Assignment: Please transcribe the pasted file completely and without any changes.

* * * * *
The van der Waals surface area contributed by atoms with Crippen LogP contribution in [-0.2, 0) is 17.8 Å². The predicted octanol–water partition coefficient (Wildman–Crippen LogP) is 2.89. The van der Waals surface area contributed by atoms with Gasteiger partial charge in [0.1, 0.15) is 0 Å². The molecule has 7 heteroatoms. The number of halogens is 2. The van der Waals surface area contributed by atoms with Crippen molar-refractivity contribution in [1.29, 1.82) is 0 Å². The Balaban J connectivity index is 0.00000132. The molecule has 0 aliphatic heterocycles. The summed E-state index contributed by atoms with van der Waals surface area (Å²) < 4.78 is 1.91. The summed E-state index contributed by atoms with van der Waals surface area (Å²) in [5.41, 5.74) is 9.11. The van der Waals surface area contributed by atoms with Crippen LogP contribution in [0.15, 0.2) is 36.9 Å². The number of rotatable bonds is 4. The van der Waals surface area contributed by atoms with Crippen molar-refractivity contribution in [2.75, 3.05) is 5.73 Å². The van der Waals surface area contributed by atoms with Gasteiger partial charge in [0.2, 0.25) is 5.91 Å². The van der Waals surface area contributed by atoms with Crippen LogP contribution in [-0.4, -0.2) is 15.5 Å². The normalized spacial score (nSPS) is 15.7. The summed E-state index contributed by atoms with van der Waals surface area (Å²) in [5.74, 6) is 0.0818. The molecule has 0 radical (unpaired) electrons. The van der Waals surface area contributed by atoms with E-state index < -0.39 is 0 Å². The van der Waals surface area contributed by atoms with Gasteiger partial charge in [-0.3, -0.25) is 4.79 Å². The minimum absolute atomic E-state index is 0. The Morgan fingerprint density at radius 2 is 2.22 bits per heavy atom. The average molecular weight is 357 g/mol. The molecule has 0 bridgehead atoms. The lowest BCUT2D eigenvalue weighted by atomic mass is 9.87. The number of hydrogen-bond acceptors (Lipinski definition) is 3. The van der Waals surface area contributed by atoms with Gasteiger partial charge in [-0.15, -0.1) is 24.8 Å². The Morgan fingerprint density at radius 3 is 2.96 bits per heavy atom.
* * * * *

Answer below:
The van der Waals surface area contributed by atoms with Crippen LogP contribution in [-0.2, 0) is 17.8 Å². The predicted octanol–water partition coefficient (Wildman–Crippen LogP) is 2.89. The van der Waals surface area contributed by atoms with Gasteiger partial charge in [0.1, 0.15) is 0 Å². The molecule has 7 heteroatoms. The number of halogens is 2. The van der Waals surface area contributed by atoms with Crippen molar-refractivity contribution in [1.29, 1.82) is 0 Å². The Balaban J connectivity index is 0.00000132. The molecule has 0 aliphatic heterocycles. The summed E-state index contributed by atoms with van der Waals surface area (Å²) < 4.78 is 1.91. The summed E-state index contributed by atoms with van der Waals surface area (Å²) in [5.41, 5.74) is 9.11. The van der Waals surface area contributed by atoms with Crippen LogP contribution in [0.15, 0.2) is 36.9 Å². The number of rotatable bonds is 4. The van der Waals surface area contributed by atoms with Crippen molar-refractivity contribution in [2.75, 3.05) is 5.73 Å². The van der Waals surface area contributed by atoms with Gasteiger partial charge in [0.2, 0.25) is 5.91 Å². The van der Waals surface area contributed by atoms with Crippen LogP contribution in [-0.4, -0.2) is 15.5 Å². The normalized spacial score (nSPS) is 15.7. The summed E-state index contributed by atoms with van der Waals surface area (Å²) in [5.74, 6) is 0.0818. The molecule has 0 radical (unpaired) electrons. The van der Waals surface area contributed by atoms with E-state index < -0.39 is 0 Å². The van der Waals surface area contributed by atoms with Gasteiger partial charge in [-0.3, -0.25) is 4.79 Å². The minimum absolute atomic E-state index is 0. The Morgan fingerprint density at radius 2 is 2.22 bits per heavy atom. The average molecular weight is 357 g/mol. The molecule has 0 bridgehead atoms. The lowest BCUT2D eigenvalue weighted by atomic mass is 9.87. The number of hydrogen-bond acceptors (Lipinski definition) is 3. The van der Waals surface area contributed by atoms with Gasteiger partial charge in [-0.15, -0.1) is 24.8 Å². The Morgan fingerprint density at radius 3 is 2.96 bits per heavy atom.